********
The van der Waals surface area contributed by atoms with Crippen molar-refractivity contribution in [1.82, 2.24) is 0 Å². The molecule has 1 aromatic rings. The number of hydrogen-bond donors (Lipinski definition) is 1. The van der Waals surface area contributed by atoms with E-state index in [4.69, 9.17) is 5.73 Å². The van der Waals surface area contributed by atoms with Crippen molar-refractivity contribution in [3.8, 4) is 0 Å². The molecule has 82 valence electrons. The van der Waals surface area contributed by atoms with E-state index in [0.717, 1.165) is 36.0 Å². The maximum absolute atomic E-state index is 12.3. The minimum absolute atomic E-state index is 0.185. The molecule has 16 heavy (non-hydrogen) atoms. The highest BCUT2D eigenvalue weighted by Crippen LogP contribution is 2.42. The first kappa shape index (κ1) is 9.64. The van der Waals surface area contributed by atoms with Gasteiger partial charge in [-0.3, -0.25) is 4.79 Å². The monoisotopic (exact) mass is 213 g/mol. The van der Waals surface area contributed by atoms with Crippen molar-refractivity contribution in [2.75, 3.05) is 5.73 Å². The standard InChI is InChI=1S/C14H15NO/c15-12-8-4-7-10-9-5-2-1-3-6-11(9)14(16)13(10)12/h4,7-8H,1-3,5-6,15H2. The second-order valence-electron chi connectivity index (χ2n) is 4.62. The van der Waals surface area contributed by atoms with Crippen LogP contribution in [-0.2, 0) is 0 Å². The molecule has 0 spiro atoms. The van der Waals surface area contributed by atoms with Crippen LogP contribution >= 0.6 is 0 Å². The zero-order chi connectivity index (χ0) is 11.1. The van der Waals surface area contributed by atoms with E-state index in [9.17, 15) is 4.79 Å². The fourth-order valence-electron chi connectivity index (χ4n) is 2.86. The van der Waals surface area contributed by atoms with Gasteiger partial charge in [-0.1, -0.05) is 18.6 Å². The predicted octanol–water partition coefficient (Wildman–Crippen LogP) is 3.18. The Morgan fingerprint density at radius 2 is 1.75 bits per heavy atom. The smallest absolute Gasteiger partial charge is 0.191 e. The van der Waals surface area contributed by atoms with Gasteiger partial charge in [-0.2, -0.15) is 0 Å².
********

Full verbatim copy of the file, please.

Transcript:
The van der Waals surface area contributed by atoms with Crippen molar-refractivity contribution in [1.82, 2.24) is 0 Å². The molecule has 1 aromatic rings. The number of hydrogen-bond donors (Lipinski definition) is 1. The van der Waals surface area contributed by atoms with E-state index in [4.69, 9.17) is 5.73 Å². The van der Waals surface area contributed by atoms with Crippen molar-refractivity contribution in [3.8, 4) is 0 Å². The molecule has 82 valence electrons. The van der Waals surface area contributed by atoms with E-state index in [0.717, 1.165) is 36.0 Å². The maximum absolute atomic E-state index is 12.3. The minimum absolute atomic E-state index is 0.185. The molecule has 16 heavy (non-hydrogen) atoms. The highest BCUT2D eigenvalue weighted by Crippen LogP contribution is 2.42. The first kappa shape index (κ1) is 9.64. The van der Waals surface area contributed by atoms with Gasteiger partial charge in [-0.3, -0.25) is 4.79 Å². The monoisotopic (exact) mass is 213 g/mol. The van der Waals surface area contributed by atoms with Crippen molar-refractivity contribution in [2.75, 3.05) is 5.73 Å². The standard InChI is InChI=1S/C14H15NO/c15-12-8-4-7-10-9-5-2-1-3-6-11(9)14(16)13(10)12/h4,7-8H,1-3,5-6,15H2. The second-order valence-electron chi connectivity index (χ2n) is 4.62. The van der Waals surface area contributed by atoms with Crippen LogP contribution in [-0.2, 0) is 0 Å². The molecule has 0 spiro atoms. The van der Waals surface area contributed by atoms with Crippen LogP contribution >= 0.6 is 0 Å². The zero-order chi connectivity index (χ0) is 11.1. The van der Waals surface area contributed by atoms with E-state index in [9.17, 15) is 4.79 Å². The fourth-order valence-electron chi connectivity index (χ4n) is 2.86. The van der Waals surface area contributed by atoms with Gasteiger partial charge in [-0.1, -0.05) is 18.6 Å². The predicted octanol–water partition coefficient (Wildman–Crippen LogP) is 3.18. The Morgan fingerprint density at radius 2 is 1.75 bits per heavy atom. The smallest absolute Gasteiger partial charge is 0.191 e. The van der Waals surface area contributed by atoms with Gasteiger partial charge in [-0.2, -0.15) is 0 Å².